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Michigan officials worried about people threatening, intimidating each other during contentious election

Interfering with someone’s right to vote is federal crime

Officials in Michigan are reminding residents it’s a crime to threaten or intimidate people over their right to vote, even ahead of what’s expected to be a very contentious election.

“You know what we have is a very contentious election coming up,” U.S. Attorney Matthew Schneider said. “It is a federal crime to interfere with somebody’s right to vote.”

Schneider spoke with the Local 4 Defenders just 36 days before the presidential election. He said he’s never seen people so fired up.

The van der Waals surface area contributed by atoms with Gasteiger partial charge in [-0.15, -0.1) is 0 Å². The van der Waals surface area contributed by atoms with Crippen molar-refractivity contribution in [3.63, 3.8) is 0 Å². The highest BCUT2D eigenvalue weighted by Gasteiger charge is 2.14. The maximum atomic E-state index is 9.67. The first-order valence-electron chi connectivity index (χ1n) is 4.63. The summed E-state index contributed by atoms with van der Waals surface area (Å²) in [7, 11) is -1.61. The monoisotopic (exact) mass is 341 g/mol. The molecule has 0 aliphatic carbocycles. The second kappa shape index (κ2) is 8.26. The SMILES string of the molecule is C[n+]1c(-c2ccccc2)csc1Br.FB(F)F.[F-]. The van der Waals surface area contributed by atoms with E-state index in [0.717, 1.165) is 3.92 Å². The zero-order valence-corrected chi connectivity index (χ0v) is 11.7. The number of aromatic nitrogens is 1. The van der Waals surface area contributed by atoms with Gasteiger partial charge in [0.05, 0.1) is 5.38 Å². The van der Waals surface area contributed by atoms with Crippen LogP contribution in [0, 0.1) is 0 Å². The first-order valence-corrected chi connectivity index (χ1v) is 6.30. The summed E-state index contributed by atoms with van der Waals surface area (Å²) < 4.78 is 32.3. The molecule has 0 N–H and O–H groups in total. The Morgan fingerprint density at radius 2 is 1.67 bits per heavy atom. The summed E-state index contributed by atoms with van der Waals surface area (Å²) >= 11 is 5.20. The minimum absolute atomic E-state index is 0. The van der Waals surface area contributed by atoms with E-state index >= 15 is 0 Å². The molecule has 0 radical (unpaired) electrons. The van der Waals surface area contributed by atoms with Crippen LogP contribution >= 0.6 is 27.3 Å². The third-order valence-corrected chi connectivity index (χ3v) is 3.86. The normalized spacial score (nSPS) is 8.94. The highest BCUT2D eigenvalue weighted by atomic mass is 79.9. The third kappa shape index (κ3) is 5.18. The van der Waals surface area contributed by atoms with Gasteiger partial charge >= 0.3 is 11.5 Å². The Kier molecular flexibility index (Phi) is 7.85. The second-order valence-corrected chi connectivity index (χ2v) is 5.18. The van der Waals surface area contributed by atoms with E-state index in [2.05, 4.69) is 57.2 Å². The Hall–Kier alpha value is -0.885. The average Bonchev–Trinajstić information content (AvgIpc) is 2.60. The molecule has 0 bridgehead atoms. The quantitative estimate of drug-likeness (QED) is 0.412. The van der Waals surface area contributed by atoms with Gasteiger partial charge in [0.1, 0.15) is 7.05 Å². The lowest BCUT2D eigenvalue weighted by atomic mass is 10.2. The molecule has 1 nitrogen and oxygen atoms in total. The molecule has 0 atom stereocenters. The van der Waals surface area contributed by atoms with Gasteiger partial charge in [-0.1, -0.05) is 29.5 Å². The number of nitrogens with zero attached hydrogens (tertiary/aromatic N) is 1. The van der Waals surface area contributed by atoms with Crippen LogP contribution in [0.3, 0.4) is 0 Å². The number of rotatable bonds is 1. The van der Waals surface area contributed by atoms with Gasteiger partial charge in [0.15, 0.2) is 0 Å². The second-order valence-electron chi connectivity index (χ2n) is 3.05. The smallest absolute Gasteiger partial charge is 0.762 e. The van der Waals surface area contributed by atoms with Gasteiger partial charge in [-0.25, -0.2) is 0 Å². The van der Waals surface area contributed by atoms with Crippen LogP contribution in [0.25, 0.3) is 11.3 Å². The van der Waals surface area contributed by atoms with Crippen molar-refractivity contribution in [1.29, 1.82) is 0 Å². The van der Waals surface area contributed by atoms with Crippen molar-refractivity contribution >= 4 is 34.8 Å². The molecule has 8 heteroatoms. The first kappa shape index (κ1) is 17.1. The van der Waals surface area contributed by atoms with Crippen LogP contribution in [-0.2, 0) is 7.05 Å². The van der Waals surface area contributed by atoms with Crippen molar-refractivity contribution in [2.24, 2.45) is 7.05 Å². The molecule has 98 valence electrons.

Schneider is concerned political arguments could turn into federal crimes.

"We are asking for help and support, “Schneider said. “If anyone is threatening you, call the FBI, call the US Attorney so we can take action.”

The concern is that people might make threats to others over politics, and that can scare people away from the polls.

“This year it is so contentious, both sides, so angry,” Schneider said. “When people are angry, they take to Facebook.”

He said officials are looking for those cases so they can bring people to justice.

Arguing over politics is an American tradition and protected by the First Amendment, but threatening people to keep them from voting is a crime, Schneider said.


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